Editor’s Note: This article, written by Vicki Parfait, originally ran in the Dec. 23, 1998 edition of the Penny Record.

In the hustle and bustle of Christmas shopping, cranky cashiers,

holiday parties, religious observances, plastic money and big bank

loans, it is easy to feel overwhelmed with fa-la-la-la-la frustration

and tinsel tension.

The holiday season boasts the biggest retail frenzy of the year … and

the highest percentage of suicides. But in all its many guises,

secular and spiritual, Christmas is most importantly a time of giving–

of resources, of kindness, of self.

Some say Santa Claus should have no part in Christmas. It is, after

all, the celebration of the birth of Christ, the second most important

holiday in the Christian calendar.

But good “St. Nick” exemplified the spirit of giving. St. Nicholas was

born in Patara, now Turkey, in 245 A.D. to a wealthy family. When his

father passed away, Nick inherited his enormous riches … which he

distributed freely to the needy, most especially to the children, of

whom he is not the patron saint.

From him arose the legendary figures of Kris Kringle, Papa Baba and a

host of others, alter ego of the jolly old elf who flies through the

night skies and the dreams of American children when sugarplums dance

and cash registers ring.

Santa gives. His gift is mystery and magic, happiness and wonder to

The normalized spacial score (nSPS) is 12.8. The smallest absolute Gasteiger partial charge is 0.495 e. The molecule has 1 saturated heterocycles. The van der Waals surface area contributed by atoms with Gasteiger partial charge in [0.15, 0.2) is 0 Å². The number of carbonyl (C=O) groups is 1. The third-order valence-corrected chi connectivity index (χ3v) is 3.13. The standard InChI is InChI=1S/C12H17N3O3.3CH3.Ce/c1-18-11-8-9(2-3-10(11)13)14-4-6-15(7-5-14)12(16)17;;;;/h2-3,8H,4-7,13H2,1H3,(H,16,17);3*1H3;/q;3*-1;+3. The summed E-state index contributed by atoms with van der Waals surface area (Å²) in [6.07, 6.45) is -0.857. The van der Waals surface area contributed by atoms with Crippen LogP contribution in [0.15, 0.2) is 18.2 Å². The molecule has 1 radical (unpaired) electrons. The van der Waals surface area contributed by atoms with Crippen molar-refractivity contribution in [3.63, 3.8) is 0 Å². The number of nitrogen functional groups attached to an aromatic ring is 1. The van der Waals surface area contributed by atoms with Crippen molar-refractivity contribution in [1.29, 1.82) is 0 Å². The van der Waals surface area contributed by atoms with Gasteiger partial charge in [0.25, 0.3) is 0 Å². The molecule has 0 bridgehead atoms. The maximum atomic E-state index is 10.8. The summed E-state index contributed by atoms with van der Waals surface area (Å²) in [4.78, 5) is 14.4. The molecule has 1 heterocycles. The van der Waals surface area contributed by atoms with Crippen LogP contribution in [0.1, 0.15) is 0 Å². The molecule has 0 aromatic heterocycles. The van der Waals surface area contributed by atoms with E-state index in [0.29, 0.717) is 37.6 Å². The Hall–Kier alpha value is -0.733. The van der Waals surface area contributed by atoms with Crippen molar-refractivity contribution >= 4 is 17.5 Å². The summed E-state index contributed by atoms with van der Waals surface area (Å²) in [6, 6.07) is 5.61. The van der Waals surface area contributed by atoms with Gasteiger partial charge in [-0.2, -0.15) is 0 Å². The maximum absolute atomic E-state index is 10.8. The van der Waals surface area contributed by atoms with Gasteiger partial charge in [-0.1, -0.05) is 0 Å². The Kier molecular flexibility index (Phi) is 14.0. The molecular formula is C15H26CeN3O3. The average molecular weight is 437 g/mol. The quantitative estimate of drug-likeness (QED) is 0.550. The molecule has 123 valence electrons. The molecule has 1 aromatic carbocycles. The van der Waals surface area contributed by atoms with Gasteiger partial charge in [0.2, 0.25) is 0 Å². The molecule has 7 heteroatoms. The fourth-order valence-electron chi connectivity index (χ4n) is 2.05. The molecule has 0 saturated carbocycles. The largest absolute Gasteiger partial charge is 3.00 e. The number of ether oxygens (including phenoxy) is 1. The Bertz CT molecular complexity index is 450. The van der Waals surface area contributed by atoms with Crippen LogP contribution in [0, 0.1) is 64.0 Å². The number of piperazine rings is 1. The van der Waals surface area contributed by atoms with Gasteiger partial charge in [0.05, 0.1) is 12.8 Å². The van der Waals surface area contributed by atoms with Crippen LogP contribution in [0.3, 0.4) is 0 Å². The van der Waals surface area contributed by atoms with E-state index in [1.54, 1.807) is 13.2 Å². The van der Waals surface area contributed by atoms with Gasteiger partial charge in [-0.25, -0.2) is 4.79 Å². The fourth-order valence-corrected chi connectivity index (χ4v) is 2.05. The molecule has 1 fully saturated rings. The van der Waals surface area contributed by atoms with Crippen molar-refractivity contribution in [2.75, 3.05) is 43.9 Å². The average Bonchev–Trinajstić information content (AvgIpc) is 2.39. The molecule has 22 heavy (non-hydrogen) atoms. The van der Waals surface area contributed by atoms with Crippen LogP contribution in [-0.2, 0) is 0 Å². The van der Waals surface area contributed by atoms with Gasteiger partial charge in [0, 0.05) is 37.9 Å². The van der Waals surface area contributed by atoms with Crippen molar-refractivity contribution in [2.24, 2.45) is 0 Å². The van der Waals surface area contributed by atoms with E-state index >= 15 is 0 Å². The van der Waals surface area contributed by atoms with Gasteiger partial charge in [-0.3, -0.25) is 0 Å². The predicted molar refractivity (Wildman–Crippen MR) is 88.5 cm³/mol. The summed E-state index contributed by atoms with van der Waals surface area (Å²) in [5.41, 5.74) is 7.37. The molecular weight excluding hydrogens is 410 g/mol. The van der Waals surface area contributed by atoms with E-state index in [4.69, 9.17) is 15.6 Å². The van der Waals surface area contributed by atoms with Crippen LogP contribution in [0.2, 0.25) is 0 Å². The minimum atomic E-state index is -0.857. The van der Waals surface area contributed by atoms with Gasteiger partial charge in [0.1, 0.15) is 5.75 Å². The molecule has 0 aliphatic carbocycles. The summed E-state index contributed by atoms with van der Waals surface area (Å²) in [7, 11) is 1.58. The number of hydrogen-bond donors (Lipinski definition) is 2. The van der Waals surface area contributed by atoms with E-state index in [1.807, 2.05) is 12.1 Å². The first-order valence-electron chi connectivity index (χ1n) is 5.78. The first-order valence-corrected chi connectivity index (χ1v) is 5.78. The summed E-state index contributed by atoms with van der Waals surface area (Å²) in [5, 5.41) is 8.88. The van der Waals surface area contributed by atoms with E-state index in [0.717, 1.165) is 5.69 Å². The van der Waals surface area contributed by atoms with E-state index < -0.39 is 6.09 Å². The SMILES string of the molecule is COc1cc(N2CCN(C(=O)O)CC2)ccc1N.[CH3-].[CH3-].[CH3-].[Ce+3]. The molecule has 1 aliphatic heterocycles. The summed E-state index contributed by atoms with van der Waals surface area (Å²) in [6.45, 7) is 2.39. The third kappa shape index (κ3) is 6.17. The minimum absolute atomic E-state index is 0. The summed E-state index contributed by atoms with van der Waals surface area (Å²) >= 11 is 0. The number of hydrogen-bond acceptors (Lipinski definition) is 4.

believing children and to parents who delight in the joy on their

little ones’ faces.

Though some see Santa as the interloper in the nativity scene, others

see the character as a gently, loving parable of sharing, not all

inconsistent with the Christmas message.

Regardless of the disparate views, Santa, firmly entrenched in the

American Christmas tradition, will likely make his flight this

Christmas Eve and many more to come, tracked faithfully by NOAA and the

United States Air Force.

Also a part of Christmas tradition since 1865, the Salvation Army has

put the message of giving into action with toys for the underprivileged

and food for the needy. Major Carolyn Zuniga in Orange said the reason

for the Army’s charity is the love of God, to let people know that

there is a God who loves them all.

“When people are in need, it is hard for them to understand without

some practical evidence of His love, she explained. “The injunction

from Christ was for us to do for others, and that is doing for Him.

That is what we are trying to do.”

This year the need in the community is no less but the funds raised

have been. The Salvation Army in Orange will borrow from ongoing

services funds to make up the difference so none of the 600 families

who applied for help this season will be turned away.